Uses: For severely supinated, pes cavus, inverted foot types, genu varum; to increase stability and help prevent inversion sprains.
Contraindication: Dress or narrow fitting shoes.
Notes: Suggested in conjunction with an extrinsic rearfoot post in wider fitting shoes.

Hard Medial Flange

Description: Medial border of the orthotic is extended upward to provide additional containment around the medial longitudinal arch (MLA).
Uses: For severely spronated, pes planus, everted foot types, genu valgum; stabilizes the subtalar and midtarsal joints.
Contraindication: Dress or narrow fitting shoes.
Notes: Suggested to be used in conjuction with an extrinsic rearfoot post in wider fitting shoes.

Heel Raise

Description: An extrinsic heel lift added to the underside of the orthotic. The lift is manufactured using extra firm posting material.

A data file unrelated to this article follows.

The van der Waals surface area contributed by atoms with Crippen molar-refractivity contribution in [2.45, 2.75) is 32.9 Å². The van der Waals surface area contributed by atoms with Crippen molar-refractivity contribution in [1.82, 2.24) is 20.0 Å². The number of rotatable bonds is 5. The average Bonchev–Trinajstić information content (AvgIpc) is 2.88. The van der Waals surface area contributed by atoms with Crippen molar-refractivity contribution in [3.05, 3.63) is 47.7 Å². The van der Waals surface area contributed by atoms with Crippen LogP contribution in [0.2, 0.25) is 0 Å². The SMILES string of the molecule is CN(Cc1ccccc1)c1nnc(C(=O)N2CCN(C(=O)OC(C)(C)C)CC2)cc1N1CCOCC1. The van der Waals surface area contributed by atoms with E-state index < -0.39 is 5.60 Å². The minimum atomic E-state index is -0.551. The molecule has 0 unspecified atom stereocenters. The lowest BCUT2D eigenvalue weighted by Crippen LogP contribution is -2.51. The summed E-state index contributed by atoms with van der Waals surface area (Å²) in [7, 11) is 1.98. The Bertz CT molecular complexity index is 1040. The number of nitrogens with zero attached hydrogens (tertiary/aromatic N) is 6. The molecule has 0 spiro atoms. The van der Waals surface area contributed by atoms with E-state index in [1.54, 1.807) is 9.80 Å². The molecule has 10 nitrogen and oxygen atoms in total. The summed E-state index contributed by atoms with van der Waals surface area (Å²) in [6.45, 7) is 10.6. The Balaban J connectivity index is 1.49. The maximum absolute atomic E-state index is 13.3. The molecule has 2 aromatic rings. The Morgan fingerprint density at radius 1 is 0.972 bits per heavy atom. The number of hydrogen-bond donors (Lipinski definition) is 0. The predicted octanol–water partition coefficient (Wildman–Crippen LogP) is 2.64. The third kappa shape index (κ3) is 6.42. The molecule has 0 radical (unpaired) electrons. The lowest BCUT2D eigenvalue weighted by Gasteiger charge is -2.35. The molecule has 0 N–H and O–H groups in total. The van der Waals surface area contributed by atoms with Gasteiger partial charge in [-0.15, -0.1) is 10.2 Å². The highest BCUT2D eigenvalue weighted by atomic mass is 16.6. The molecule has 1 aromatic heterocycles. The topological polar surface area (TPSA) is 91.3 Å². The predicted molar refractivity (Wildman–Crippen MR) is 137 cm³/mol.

Uses: A unilateral lift is used for patients who have an anatomical leg length discrepancy. A small heel lift can also be used bilaterally to treat patients with limited ankle dorsi flexion (i.e. Equinis) or Achilles tendonitis.
Contraindication: Functional leg length discrepancy; older patients who have never worn a heel lift.
Notes: For an anatomical leg length discrepancy, please indicate which leg requires a lift. The maximum lift height is 10mm, although most shoes will not accommodate that high a measurement. Always extrinsically post the non-lifted orthotic unless space is an issue. First time heel lift users should never be corrected more than 50% of their total leg length discrepancy. When used bilaterally for limited ankle doris-flexion (i.e. Equinis) or Achilles tendonitis a 3mm lift is recommended.